Dr. Clarence Bunch is a 2013 graduate of the PhD Program in Leadership & Change at Antioch University.
Robert Greenleaf (1977) took a follower’s, rather than a leader-centric, point of view of leadership by describing a leader as one who leads by serving. He identified a leader as one who sets other people’s needs above his or her own. He argued that motivation of leaders must begin with the conscious choice to serve others. Greenleaf’s concept provides the basis for a theoretical model of servant leadership. This dissertation examines the extent to which African American pastors exhibit servant leadership characteristics, using the Servant Leadership Questionnaire (Barbuto & Wheeler, 2006). A sample of 358 African American pastors from 11 denominations across the United States was included in this study. This study uses a non-experimental quantitative approach to examine the behaviors and attitudes of African American pastors through Barbuto and Wheeler’s (2006) Servant Leadership Questionnaire, which has five factors (altruistic calling, emotional healing, organizational stewardship, persuasive mapping, and wisdom). The results of this study showed that African American pastors sometimes see themselves as servant leaders: that is, they fall into the middle range of the scale. Among various demographic variables, including age, gender, denomination, and years in service, a statistically significant difference in SLQ score was found only in size of church. Contrary to the study’s initial expectations, African American pastors reported highest subscale scores on persuasive mapping and not altruistic calling. This finding invites further qualitative research. The electronic version of this dissertation is available through the OhioLink ETD Center at http://ohiolink.edu/etd.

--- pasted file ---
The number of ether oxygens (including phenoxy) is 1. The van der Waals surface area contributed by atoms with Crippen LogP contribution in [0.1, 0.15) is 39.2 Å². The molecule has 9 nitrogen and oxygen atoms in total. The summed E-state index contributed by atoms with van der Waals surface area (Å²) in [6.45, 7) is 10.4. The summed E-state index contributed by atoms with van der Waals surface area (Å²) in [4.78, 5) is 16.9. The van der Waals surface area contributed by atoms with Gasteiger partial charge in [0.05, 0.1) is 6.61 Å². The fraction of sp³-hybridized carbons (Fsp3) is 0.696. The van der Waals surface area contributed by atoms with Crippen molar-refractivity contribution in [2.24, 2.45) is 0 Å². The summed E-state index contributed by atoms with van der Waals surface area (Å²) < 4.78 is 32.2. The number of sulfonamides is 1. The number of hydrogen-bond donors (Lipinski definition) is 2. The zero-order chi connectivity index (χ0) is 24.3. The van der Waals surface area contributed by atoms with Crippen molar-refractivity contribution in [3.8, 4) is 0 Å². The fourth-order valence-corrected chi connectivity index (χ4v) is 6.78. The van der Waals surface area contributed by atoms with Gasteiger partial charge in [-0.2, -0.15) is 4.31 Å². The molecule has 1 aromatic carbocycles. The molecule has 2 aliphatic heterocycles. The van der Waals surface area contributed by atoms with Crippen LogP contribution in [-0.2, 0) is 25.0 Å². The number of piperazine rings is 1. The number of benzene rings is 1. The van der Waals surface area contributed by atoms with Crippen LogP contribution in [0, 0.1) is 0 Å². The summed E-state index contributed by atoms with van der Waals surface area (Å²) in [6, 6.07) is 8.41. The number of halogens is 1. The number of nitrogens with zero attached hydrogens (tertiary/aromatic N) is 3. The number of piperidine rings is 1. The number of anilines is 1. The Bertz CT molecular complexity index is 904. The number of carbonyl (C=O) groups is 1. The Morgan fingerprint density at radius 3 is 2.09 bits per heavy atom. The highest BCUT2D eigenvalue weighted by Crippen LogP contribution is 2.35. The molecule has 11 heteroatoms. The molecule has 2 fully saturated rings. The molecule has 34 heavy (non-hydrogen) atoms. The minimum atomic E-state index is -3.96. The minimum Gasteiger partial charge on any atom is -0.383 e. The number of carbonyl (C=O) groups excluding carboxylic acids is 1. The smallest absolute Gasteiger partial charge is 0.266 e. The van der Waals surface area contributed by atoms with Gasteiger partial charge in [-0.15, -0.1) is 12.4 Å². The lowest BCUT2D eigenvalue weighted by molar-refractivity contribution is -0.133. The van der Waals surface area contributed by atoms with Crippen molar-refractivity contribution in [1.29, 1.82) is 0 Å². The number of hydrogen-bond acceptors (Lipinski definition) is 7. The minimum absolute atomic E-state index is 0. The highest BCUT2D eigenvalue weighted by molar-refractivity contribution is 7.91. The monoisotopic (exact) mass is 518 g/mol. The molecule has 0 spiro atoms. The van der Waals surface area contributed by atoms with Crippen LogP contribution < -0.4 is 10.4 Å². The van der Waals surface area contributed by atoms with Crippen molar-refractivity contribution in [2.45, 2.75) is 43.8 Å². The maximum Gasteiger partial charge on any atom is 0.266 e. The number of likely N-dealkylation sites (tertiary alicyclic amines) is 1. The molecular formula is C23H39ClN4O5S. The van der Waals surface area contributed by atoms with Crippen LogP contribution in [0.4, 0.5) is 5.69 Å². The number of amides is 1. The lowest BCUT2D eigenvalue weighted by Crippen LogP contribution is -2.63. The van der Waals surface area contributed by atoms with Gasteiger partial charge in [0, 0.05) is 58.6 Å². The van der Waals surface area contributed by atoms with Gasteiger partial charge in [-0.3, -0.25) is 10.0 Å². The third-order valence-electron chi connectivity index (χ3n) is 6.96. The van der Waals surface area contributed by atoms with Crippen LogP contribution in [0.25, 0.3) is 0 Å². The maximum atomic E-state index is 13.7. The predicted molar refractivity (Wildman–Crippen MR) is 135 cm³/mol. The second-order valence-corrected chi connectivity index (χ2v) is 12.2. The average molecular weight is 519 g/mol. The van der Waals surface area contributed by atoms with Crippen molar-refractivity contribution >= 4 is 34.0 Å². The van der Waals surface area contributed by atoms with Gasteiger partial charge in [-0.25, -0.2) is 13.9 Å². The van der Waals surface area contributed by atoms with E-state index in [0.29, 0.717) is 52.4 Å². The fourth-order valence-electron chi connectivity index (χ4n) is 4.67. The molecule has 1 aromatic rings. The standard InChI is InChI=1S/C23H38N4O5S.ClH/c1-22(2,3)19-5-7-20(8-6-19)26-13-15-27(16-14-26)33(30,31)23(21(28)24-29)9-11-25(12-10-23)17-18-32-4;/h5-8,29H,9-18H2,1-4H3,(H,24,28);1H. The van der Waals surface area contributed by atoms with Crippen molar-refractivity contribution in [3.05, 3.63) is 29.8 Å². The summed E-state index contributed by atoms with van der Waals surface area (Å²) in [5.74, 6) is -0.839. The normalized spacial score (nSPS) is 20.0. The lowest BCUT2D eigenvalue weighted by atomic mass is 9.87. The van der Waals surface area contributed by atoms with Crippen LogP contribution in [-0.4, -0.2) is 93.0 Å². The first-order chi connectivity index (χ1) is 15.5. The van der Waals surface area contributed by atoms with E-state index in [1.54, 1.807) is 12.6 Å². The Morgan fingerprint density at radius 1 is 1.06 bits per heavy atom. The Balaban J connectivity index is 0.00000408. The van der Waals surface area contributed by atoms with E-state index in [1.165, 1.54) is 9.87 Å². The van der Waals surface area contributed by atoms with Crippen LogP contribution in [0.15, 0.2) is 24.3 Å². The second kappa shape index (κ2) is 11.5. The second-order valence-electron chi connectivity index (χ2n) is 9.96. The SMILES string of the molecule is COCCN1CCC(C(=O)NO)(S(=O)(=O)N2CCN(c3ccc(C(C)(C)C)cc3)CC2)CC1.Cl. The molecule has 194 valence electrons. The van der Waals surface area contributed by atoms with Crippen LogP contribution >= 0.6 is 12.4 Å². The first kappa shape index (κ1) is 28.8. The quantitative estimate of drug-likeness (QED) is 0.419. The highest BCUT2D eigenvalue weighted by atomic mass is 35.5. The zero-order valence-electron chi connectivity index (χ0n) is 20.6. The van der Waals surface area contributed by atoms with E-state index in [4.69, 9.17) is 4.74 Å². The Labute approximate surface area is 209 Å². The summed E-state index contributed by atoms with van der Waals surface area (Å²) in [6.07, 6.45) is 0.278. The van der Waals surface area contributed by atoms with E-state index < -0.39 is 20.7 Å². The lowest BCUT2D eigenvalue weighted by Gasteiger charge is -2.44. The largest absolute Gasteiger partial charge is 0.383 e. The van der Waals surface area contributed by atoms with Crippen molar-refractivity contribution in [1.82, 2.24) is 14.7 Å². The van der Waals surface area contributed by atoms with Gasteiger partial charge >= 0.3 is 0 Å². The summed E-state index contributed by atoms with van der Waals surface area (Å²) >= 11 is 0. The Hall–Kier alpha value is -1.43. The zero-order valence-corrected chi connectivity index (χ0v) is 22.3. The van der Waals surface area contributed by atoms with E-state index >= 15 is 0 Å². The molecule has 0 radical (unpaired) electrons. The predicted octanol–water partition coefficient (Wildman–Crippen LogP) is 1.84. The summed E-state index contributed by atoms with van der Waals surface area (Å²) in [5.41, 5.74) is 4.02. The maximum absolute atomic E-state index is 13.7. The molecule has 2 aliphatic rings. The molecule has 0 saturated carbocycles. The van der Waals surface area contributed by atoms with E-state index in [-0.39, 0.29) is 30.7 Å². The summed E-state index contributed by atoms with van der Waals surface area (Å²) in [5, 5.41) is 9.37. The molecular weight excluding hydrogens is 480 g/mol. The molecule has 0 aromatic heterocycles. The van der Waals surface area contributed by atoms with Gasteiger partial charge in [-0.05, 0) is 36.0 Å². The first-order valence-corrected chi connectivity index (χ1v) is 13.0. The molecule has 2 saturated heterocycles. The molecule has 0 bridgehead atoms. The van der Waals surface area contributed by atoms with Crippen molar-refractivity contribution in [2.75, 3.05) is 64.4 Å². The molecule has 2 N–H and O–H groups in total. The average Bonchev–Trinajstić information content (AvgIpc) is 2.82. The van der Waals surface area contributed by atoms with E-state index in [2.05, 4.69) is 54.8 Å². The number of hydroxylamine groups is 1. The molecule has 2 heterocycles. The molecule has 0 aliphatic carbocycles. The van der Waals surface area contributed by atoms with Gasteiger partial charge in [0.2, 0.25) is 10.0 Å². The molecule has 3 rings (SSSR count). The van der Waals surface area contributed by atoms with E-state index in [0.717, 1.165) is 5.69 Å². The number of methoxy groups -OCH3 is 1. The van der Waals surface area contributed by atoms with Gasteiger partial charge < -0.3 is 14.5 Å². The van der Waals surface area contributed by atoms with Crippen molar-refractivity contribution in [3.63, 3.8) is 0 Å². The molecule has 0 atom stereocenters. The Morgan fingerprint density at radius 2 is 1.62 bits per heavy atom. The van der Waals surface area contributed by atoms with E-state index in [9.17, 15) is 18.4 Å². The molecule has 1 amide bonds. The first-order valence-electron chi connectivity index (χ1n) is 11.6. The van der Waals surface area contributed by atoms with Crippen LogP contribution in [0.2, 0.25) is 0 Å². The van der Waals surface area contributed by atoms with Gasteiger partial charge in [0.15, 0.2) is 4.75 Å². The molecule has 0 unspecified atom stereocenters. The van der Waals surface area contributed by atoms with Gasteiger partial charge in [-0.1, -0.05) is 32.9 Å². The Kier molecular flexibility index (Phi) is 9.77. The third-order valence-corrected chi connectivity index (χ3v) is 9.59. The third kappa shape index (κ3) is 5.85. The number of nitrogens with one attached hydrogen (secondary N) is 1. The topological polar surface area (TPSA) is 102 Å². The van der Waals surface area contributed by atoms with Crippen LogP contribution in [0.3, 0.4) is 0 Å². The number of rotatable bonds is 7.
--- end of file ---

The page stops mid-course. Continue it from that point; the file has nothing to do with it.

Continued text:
Bunch, C. (2013). Servant Leadership and African American Pastors. https://aura.antioch.edu/etds/20